Judging from a raucously well-received New York screening of Les Misérables on Friday afternooon, the most exciting aspect of the 2013 Oscar race will be a contest between the precision of Steven Spielberg's Lincoln and the passion of Tom Hooper's epic musical. An enthusiastic audience that included Anne Hathaway's actress mother Kathleen Ann (she gave her daughter a big thumbs up from the crowd), applauded and sniffled its way through the two-hour-39-minute feature and a post-screening at Lincoln Center's Alice Tully Hall.
Hooper was kidding when, during the Q&A session that also featured cast members, Amanda Seyfried, Samantha Barks, Eddie Redmayne and Hathaway, he told the audience that he put "a lot of gaps in the edit" to allow for applause. And yet, the picture had the audience — which seemed to be packed with Broadway aficionados — cheering at the end of each musical number, weeping during the tear-jerking final scenes and delivering a standing ovation at film's end.
Based on their applause, Hugh Jackman, who anchors the film as the ex-con Jean Valjean, and Hathaway, who plays the doomed grisette Fantine, are shoo-ins for Best Actor and Supporting Actress nominations, despite the latter actor's much-too-brief screen time. (Thank you, Jamie, for setting the record straight.)
One reason there aren't a lot of musicals on the big screen these days is that they're hard to take seriously in a world where Saturday Night Live has come to rely on half-baked musical parody as a weekly crutch — Les Miz got the treatment when Hathaway hosted two weekends ago — and Trey Parker and Matt Stone are doing both musicals and musical parody better than anyone. (The Book of Mormon is that good.) If you're a fan of South Park, there will be a moment early on in the movie where you'll find yourself anticipating the inevitable Les Miz parody that Cartman, Stan and Kyle will enact (Cosette's tattered rag doll, which is literally a knotted rag is a guaranteed punchline), but if you suspend your disbelief for just a bit longer, Hooper and his cast will make you glad you did.
In a movie season that is largely about holding onto humanity in a cruel world, Les Misérables fits the bill beautifully. Both Jackman and Hathaway give raw, heartfelt performances, helped by Hooper's decision to have his actors sing live instead of lip-sync to a pre-recorded soundtack.
During the Q&A, Hooper said that Jackman was not only his first hire for the movie but that the actor's "existence is central to this film." I get what he means. Jackman gives his all in this movie, and his performance is a tour de force of passion in the same way that Daniel Day-Lewis' portrayal of Abraham Lincoln is a triumph of precision. At this point, the Best Actor race is all about them.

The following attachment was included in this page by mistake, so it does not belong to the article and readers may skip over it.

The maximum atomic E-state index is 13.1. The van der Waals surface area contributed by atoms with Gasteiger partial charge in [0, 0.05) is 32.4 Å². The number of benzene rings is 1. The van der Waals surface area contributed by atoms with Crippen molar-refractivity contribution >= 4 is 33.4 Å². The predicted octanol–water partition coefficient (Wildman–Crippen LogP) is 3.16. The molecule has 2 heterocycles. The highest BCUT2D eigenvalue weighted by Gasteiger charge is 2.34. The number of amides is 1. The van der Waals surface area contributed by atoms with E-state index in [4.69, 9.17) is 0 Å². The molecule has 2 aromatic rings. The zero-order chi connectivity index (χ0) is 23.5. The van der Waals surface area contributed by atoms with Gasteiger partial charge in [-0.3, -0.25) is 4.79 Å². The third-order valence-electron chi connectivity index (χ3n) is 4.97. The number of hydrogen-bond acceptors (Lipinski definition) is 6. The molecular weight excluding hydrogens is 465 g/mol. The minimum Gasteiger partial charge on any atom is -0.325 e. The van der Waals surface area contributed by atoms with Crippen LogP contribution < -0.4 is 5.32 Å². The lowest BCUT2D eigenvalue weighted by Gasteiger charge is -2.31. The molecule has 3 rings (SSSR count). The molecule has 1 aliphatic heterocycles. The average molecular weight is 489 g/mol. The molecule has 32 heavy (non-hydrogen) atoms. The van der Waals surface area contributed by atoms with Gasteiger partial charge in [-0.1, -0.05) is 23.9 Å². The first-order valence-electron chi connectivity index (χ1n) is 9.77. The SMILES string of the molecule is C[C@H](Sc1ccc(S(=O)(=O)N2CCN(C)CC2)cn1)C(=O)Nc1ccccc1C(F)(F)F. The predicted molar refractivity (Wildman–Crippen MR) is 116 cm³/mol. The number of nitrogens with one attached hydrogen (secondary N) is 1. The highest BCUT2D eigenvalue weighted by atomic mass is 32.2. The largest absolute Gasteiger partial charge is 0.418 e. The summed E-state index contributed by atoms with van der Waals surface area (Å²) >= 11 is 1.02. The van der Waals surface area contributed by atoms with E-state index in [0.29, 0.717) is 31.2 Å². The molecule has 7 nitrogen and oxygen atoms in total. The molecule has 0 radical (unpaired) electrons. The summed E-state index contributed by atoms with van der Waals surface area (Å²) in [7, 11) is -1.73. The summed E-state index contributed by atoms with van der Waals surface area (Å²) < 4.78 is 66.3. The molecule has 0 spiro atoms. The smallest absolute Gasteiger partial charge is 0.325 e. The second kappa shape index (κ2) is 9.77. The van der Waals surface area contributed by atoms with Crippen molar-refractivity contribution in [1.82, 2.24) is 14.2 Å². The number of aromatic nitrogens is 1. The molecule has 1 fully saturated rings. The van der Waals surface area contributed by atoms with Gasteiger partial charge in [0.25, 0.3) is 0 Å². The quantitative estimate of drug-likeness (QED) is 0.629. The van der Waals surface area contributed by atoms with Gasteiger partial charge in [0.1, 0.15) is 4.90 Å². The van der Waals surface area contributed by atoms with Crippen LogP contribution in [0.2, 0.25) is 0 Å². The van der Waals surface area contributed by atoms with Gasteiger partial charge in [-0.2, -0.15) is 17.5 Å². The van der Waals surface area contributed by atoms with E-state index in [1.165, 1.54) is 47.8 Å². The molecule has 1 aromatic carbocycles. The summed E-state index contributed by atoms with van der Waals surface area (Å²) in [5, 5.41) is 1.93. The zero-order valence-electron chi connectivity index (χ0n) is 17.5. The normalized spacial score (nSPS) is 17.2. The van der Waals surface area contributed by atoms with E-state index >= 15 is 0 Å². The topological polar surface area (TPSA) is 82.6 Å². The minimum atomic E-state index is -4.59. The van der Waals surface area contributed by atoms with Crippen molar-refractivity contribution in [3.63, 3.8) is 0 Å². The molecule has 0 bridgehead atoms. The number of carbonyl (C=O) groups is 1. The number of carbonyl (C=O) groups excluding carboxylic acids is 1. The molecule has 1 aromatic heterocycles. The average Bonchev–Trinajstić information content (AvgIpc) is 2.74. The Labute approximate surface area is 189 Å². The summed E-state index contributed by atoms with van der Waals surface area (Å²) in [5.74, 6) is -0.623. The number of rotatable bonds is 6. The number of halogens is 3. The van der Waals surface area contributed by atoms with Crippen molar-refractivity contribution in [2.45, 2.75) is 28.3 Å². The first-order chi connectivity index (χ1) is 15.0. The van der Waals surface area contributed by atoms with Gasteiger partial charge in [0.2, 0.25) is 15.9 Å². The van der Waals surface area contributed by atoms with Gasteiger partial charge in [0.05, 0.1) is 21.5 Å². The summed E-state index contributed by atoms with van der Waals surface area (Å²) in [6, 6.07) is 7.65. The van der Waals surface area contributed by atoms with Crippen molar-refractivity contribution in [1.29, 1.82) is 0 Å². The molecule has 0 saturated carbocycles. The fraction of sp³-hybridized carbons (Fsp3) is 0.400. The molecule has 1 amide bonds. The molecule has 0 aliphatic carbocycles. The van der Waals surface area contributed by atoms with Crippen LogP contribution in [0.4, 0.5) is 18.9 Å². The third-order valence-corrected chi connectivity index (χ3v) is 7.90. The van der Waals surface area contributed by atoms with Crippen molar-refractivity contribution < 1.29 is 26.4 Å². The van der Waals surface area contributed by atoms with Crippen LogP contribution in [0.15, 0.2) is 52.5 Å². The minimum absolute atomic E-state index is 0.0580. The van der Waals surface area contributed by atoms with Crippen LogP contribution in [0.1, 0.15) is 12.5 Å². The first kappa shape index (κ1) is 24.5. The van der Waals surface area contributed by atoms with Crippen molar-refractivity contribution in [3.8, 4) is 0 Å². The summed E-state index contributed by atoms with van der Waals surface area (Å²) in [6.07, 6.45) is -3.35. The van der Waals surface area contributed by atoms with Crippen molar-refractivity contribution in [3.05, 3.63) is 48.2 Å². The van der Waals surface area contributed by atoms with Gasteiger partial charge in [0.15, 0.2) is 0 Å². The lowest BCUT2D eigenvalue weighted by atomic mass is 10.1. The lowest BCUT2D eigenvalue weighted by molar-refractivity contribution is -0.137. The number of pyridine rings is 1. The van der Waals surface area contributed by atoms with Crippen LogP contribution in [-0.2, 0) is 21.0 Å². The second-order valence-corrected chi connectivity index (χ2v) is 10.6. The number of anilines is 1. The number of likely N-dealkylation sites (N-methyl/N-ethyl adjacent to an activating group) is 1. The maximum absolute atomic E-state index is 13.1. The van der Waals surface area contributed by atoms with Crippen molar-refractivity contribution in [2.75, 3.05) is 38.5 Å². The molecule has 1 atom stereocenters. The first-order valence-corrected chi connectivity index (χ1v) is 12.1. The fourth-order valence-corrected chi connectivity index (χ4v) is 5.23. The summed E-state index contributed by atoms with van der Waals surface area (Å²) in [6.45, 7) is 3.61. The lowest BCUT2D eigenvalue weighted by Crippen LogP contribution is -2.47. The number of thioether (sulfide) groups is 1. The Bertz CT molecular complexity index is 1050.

If Hathaway's role didn't require her to die a third of the way into the picture, she could easily have been a contender in the the Best Actress category where the front-runners right now are Marion Cotillard, who's brilliant (and, in keeping with the Academy's love of physical adversity, legless) in Rust and Bone, and Jennifer Lawrence, whose mouthy earthiness in David O. Russell's Silver Linings Playbook will resonate with Oscar voters.
Hooper told the crowd that he cast Russell Crowe in the role of Inspector Javert because there aren't many actors who could "get the better of Wolverine" and "Russell Crowe is at the top" of that short list. Despite that rationale, Crowe is the weak link of the movie. It's not that he can't sing. Indeed, he becomes more engaging as the movie progresses, but his performance is not in sync with the rest of the cast. Crowe's voice reminded me of Station to Station-era David Bowie, and, in some ways, so did his cool portrayal of Javert, which was at odds with the fervent performances that Jackman, Hathaway and and the rest of the cast deliver. If I'm going to choose a Best Supporting Actor candidate from this picture, it's Redmayne, who portrays Marius. When he mourned the deaths of his fellow revolutionaries by singing "Empty Chairs at Empty Tables," in the final scenes of the movie, people were weeping on either side of me.
Other aspects of Les Misérables not so convincing either. Sacha Baron Cohen and Helena Bonham Carter are very entertaining as the corrupt husband-and-wife innkeepers, the Thénardiers, but the broad comedy of their scemes feels at odds with the emotional intensity of the rest of the story. And Young Daniel Huttlestone, who plays the urchin revolutionary Gavroche, is memorable in his debut role, but his Cockney-Shirley-Temple dialect is illustrative of Hooper's decision to freight a movie about a French revolution with British accents. The script may be peppered with the word "Monsieur," but the performances will remind you more of Dickens than Hugo — particularly Oliver!, Carol Reed's adaptation of the Broadway musical of Oliver Twist.
On that last count, Hooper is confident enough as a director that I suspect this is not accidental. Oliver! was nominated for 11 Oscars in 1969 and won six, including Best Picture and Best Director. Les Misérables is poised to do the same.
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